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Environmental Science

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Paris Climate Accord, Climate Change, Renewable Energy, Clean Energy, Trump Administration

Withdraw From Paris Climate Accords Will Have Severe Impacts on Climate/U.S. Leadership Role in Developing Clean Energy




air pollution and health, Commuting

Crank the AC, Cut in-Car Pollution

For many, the commute to and from work is a lengthy, stressful process. According to the U.S.  Census Bureau, it takes the average American about 26½ minutes to get to work. That’s nearly an hour each day — to work and back — to face traffic snarls and congested highways. That commute can also be hazardous to your health, exposing drivers to an increased amount of air pollutants that have been linked to a whole host of medical maladies, including cardiovascular disease, respiratory issues and even lung cancer.



Carbon Capture, greenhouse gas mitigation, Carbon Sequestration, Sustainability, Environment, Environment And Sustainability

Ecosystem Greenhouse Gases Under Rising Temperatures to Be Studied by WVU Researcher


A WVU professor will study worldwide data to identify ecological similarities and emergent scaling laws of carbon, water and energy exchanges between the land and atmosphere.



atmosphere science, UAH, earth system science, Rwanda, water availability, Ecological Forecasting, Google Earth Engine, Landsat Satellites, synthetic aperture radar, Develop, NASA

UAH Earth System Science Major Helps Map, Preserve Wetlands in Rwanda


Alex McVey, a senior majoring in Earth system science at The University of Alabama in Huntsville (AUH), served as the project lead this summer for NASA DEVELOP’s Rwanda ecological forecasting project.



drone technology, Climate Change, Sustainability, Solar Energy, Energy, Weather, Climate Models

Drone Tech Offers New Ways to Manage Climate Change

An innovation providing key clues to how humans might manage forests and cities to cool the planet is taking flight. Cornell researchers are using drone technology to more accurately measure surface reflectivity on the landscape, a technological advance that could offer a new way to manage climate change.



Moose population, Wildlife, Ecosystem, New York State, Adirondack Mountains, Moose foraging, Animal Behaviour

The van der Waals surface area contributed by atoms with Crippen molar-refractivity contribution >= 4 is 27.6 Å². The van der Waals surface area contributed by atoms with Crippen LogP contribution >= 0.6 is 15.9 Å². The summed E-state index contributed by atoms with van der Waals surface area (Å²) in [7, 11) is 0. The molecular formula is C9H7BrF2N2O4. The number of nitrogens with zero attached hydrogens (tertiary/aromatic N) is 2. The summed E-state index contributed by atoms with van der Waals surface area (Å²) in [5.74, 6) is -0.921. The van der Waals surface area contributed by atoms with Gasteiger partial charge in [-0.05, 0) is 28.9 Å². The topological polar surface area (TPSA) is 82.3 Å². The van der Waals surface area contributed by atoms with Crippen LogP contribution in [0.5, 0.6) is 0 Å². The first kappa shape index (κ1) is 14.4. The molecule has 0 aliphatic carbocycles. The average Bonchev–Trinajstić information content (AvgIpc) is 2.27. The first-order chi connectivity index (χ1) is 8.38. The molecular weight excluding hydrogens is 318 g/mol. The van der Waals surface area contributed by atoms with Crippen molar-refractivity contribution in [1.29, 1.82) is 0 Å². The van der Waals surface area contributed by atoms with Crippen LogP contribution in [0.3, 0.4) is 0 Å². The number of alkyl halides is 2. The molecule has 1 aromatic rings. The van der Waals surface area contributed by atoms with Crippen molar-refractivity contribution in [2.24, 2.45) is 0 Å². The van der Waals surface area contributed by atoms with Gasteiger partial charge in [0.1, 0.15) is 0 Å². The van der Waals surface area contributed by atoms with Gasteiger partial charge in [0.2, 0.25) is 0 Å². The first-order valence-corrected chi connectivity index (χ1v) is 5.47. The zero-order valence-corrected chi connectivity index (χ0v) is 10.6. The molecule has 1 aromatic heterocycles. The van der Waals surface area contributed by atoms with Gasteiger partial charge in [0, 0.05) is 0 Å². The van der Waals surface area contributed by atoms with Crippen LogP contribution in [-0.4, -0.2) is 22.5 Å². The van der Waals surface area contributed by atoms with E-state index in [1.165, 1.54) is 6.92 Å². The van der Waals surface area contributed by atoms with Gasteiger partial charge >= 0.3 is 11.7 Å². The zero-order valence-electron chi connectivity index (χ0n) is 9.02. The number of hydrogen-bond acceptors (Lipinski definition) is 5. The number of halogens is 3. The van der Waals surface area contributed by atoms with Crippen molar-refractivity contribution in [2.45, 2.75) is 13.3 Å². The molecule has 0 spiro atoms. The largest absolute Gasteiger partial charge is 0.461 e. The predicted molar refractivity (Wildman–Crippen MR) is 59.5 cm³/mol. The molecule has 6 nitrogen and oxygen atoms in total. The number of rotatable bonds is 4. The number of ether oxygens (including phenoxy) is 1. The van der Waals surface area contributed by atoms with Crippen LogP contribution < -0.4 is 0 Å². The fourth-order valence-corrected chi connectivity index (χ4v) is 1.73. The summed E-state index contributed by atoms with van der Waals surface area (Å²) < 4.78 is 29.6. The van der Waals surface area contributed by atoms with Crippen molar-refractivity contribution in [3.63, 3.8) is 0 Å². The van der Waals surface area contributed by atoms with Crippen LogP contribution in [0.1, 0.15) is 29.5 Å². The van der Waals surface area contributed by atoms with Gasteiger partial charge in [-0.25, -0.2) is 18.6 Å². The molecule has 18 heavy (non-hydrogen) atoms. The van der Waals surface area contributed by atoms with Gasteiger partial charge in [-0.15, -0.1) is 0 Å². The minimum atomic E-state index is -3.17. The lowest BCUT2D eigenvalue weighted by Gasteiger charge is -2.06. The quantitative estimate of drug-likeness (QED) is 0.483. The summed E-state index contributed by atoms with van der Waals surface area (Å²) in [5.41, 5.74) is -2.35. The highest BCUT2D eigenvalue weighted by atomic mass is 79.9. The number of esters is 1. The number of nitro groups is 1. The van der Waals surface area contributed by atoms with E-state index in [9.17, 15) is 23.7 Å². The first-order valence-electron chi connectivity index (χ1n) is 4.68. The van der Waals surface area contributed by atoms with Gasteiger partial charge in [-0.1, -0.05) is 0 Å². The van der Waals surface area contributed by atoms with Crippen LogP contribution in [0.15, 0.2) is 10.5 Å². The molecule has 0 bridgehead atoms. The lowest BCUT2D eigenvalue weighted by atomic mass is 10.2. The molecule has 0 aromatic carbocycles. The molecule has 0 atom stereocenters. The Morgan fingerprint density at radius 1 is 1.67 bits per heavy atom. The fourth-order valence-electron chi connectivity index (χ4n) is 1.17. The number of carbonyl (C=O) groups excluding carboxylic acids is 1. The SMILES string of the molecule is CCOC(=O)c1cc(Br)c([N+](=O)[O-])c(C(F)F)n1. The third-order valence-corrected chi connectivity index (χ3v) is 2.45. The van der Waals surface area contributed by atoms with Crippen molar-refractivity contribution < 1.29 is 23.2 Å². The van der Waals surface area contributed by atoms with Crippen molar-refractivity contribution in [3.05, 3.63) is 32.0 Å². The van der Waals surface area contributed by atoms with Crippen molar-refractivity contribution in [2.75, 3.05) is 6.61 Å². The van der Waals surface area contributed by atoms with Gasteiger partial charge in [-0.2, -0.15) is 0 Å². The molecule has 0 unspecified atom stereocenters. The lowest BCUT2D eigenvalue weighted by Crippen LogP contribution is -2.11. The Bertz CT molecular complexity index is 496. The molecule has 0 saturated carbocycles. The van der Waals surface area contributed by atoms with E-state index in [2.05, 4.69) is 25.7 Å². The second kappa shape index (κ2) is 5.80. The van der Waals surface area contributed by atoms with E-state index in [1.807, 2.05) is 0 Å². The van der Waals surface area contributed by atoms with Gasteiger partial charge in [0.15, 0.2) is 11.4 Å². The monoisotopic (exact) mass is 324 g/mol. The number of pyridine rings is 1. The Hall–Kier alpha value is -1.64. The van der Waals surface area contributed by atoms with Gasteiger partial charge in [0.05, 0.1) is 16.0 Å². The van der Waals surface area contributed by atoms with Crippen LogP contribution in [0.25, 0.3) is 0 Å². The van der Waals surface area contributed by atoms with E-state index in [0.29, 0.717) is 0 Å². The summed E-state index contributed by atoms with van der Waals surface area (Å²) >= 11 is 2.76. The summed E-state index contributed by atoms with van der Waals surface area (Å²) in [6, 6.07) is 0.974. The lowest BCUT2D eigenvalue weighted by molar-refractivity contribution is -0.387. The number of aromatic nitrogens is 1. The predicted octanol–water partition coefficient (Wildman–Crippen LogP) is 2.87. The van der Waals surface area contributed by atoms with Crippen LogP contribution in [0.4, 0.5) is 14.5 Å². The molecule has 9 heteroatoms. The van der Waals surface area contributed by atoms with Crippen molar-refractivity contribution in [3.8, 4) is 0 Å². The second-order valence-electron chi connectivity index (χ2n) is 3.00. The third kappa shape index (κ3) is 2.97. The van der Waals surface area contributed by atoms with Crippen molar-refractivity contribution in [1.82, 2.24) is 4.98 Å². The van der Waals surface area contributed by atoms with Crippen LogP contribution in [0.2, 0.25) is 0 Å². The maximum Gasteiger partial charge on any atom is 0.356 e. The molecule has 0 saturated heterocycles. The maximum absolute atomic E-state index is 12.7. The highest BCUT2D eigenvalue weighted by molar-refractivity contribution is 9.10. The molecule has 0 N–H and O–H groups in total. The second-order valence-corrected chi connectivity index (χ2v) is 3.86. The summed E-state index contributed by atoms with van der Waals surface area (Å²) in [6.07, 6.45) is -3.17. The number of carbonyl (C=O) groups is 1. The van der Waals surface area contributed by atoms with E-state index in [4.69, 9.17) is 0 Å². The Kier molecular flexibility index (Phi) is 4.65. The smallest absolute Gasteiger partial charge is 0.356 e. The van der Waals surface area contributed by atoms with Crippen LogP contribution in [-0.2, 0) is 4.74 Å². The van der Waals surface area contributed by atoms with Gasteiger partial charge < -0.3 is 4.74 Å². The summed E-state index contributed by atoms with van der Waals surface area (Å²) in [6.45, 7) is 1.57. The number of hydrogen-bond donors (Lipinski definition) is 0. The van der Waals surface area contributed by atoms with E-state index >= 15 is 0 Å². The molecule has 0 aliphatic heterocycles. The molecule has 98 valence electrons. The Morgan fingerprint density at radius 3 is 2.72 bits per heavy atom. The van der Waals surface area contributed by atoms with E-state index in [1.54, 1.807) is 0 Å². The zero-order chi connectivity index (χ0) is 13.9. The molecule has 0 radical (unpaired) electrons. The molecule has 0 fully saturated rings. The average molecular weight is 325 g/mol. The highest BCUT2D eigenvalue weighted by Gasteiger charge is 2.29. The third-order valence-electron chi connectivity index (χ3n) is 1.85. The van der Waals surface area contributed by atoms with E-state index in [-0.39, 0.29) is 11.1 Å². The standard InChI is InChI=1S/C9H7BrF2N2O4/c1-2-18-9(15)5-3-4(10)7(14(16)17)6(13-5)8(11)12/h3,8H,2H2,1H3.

Parasites, Snails May Factor in Adirondack Moose Decline

The apparent declining moose population in New York ’s Adirondack Mountains may be caused partly by tiny parasite-transmitting snails eaten by moose as they forage vegetation, according to new research presented by two Cornell undergraduate students at the annual Ecological Society of America meeting, in Portland, Oregon, Aug. 8.


Social and Behavioral Sciences


Ecosystem, Invasive Species, Natural Resources, Oneida Lake, Fish Populations, Ecological society

Invasive Gobies May Change Oneida Lake’s Complexion - Again

Oneida Lake, a kissing cousin to New York’s Finger Lakes, may soon get an environmental makeover due to another in a series of invasive species bringing havoc to the body’s ecosystem and disturbing its recreational waters.



Missouri University of Science and Technology, Missouri S&T, smart homes, Smart Energy, Solar energy , NSF, National Science Foundation, National Institute of Food and Agriculture

Energy Efficiency Takes a ‘Village’


The city of the future could start with a village – Missouri University of Science and Technology's Solar Village, to be exact. S&T researchers will study the Solar Village and its residents as their living laboratory over the next three years thanks to an $800,000 grant from the National Institute of Food and Agriculture, funded as part of the National Science Foundation’s Cyber-Physical System initiative. The research team is led by Dr. Simone Silvestri, principal investigator and assistant professor of computer science, and Dr. Denise Baker, co-principal investigator and assistant professor of psychological science



Earthquakes, Induced Earthquakes, wastewater injection, Oklahoma earthquakes

New Analysis Casts Doubt on Predicted Decrease in Oklahoma Earthquakes

Wastewater injection rates in Oklahoma have declined recently because of regulatory actions and market forces, but seismologists say that has not yet significantly reduced the risk of potentially damaging earthquakes.



Climate Change, Deoxygenation , Ocean Deoxygenation

FSU Research: Ancient Ocean Deoxygenation Provides an Urgent Warning

A 94-million-year-old climate change event that severely imperiled marine organisms may provide some unnerving insights into long-term trends in our modern oceans, according to a Florida State University researcher.

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